09/06/2016 12:38 BST | Updated 10/06/2017 06:12 BST

He Was Just a Dog

Joely Carey

He was just a dog. Just. A. Dog. I keep saying that to myself because I hope that somehow it will make me feel better. Because he was just a dog.

Not a child. Not a parent. Not a sibling. Just.... a dog.

Except, he wasn't. He was my best friend. My rock. And, on more than one occasion, the one who kept me sane when my mind wanted to wander to places I didn't want to visit.

Now he's gone. Myfellamylad is lying in his forever sleep between the apple tree and the silver birch tree in my back garden.

Elvis was our handsome black Labrador. I'd rehomed him 12 years ago - unwanted by the young couple who'd bought him. "We're just going to look," I'd told my then husband, and our kids, Esme, then eight and Isaac, then five. We did. We just looked. And we fell in love.

He came home with us and within days he was our fifth family member. Elvis chewed. Everything. He fell in the fish pond. A lot. He escaped the garden. A lot. He developed an annoying penchant for rolling in fox poo, stealing food that wasn't under lock and key... he was, in essence, a typically troublesome Labrador.

When my marriage failed a few years later Elvis came to live with me, he was the children's constant guardian. He was the silent comforter to soak up their quiet tears and sometimes notsoquiet tantrums as they came to terms with the new life that meant they'd left the family home because Mummy and Daddy didn't live together any more.


When the children would go off for weekends and holidays with their Dad, I clung to Elvis like a lifeboat. As a magazine editor, I had busy life, but my kids were my everything and when they weren't around, I kind of fell apart a bit. Elvis, my constant companion, my unspeaking other half saved me. He came everywhere with me, at home he followed me from room to room, made a fabulously warm footrest, wonderful (uncomplaining) TV companion. He also gave me reason to go out on the days when I didn't feel like getting dressed, let alone going OUTSIDE. He helped me go into the village pub - he'd have a bowl of water, I'd have a wine. He was my four-legged chaperone.

When the kids were away the cottage, normally so homely, felt anything but; I craved the constant noise and clatter of the kids, their toys and their friends. Sleep often evaded me. Or, when it came, it was punctuated with night terrors or severe anxiety attacks and I'd wake, often screaming, to find a paw resting on the edge of my bed. Elvis.

Whenever the kids were away he'd sleep on the landing outside my room, or on the floor beside my bed. In those early years of being suddenly single, anxiety was a constant companion, when I was alone, sometimes it crippled me, and somehow Elvis seemed to sense it. He'd seek me out and I felt more relaxed.

He loved both the children to distraction, he was the one to follow them around the village, through the fields and down to the river in the summer - stealing sandwiches, getting in the way and getting as many hugs as he could muster.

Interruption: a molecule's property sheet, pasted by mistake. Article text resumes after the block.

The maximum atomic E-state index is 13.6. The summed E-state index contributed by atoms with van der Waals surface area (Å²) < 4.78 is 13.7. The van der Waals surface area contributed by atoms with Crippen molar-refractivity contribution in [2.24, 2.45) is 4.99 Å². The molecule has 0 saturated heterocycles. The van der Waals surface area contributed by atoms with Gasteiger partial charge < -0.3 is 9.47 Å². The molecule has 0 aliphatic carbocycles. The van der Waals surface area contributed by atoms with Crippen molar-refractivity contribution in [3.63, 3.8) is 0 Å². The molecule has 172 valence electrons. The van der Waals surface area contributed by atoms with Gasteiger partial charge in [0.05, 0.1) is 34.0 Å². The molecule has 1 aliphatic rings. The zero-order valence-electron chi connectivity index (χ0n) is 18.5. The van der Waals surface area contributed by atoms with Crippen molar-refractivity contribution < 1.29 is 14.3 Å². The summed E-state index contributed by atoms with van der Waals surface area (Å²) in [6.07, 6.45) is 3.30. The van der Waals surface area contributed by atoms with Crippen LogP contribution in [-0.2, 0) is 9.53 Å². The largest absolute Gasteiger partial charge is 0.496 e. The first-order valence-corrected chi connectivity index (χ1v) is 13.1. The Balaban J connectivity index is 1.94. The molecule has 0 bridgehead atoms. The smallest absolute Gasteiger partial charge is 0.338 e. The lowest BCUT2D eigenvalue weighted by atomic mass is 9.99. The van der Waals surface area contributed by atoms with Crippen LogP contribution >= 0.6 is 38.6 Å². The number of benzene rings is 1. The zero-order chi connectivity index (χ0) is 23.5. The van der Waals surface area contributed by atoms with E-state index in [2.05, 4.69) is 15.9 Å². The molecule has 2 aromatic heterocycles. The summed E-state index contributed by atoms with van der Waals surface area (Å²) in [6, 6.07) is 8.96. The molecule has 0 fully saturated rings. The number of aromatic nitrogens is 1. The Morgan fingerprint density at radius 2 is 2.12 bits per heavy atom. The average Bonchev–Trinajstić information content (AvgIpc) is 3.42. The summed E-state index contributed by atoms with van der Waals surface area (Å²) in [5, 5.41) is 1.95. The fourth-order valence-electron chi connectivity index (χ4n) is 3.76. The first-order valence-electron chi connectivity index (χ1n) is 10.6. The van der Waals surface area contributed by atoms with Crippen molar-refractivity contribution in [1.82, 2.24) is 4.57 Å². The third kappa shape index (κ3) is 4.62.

Last summer, Isaac, now 18, went away on an extended sports tour with school and Elvis hunted out anything that smelled of him: an old kit bag, a trainer, he even fished a manky old fleece from the washing basket so he could lie on it. He missed that boy to his very bones.

It was four months ago, when Elvis began losing weight. Usual tests ruled out anything obvious, but a scan revealed he had liver cancer. It was aggressive. And even on a younger dog, wasn't operable.

He wasn't in pain, but as the weeks went by his physicality gradually waned. He couldn't jump into the car boot any more. His daily walks became a struggle but his eyes were bright, he still greeted me at the door. He wasn't ready to go. Not yet.

That day came last week, he collapsed on one of our favourite meanders, I sat on the dewy grass and waited for him to catch his breath. He looked at me with those wise, kind chocolate brown eyes. The sun was shining on us both, but I felt cold. I knew. "Let's get you home," I said.

I helped him to his feet, the walk home should have taken five minutes, it took twenty-five. As we arrived at the cottage, I called our vet, Martin.

He arrived as soon as he could, took one look at Elvis and nodded. It was time to let my wonderful boy go.

I sat on the floor and rested Elvis' head on my lap, stroking his once strong shoulders, playing with his soft ears and telling him how much we all loved him as Martin, gave him the injection. Seconds later, Elvis' head felt heavier, his breathing slowed, then stopped. And he was gone. I sobbed until everything ached.


An hour later Isaac came home from sixth form, we cried together, then with tears in his eyes and the heaviest of hearts, he dug his faithful four-legged friend's final resting place.

'We should plant something on his grave, so he's still alive somehow,' he said as together we slowly covered Elvis' body with earth. And we shall. A scented rose, I think.

Yes, Elvis was just a dog. A wonderful, wonderful dog and there will always be an Elvis-shaped hole in our hearts.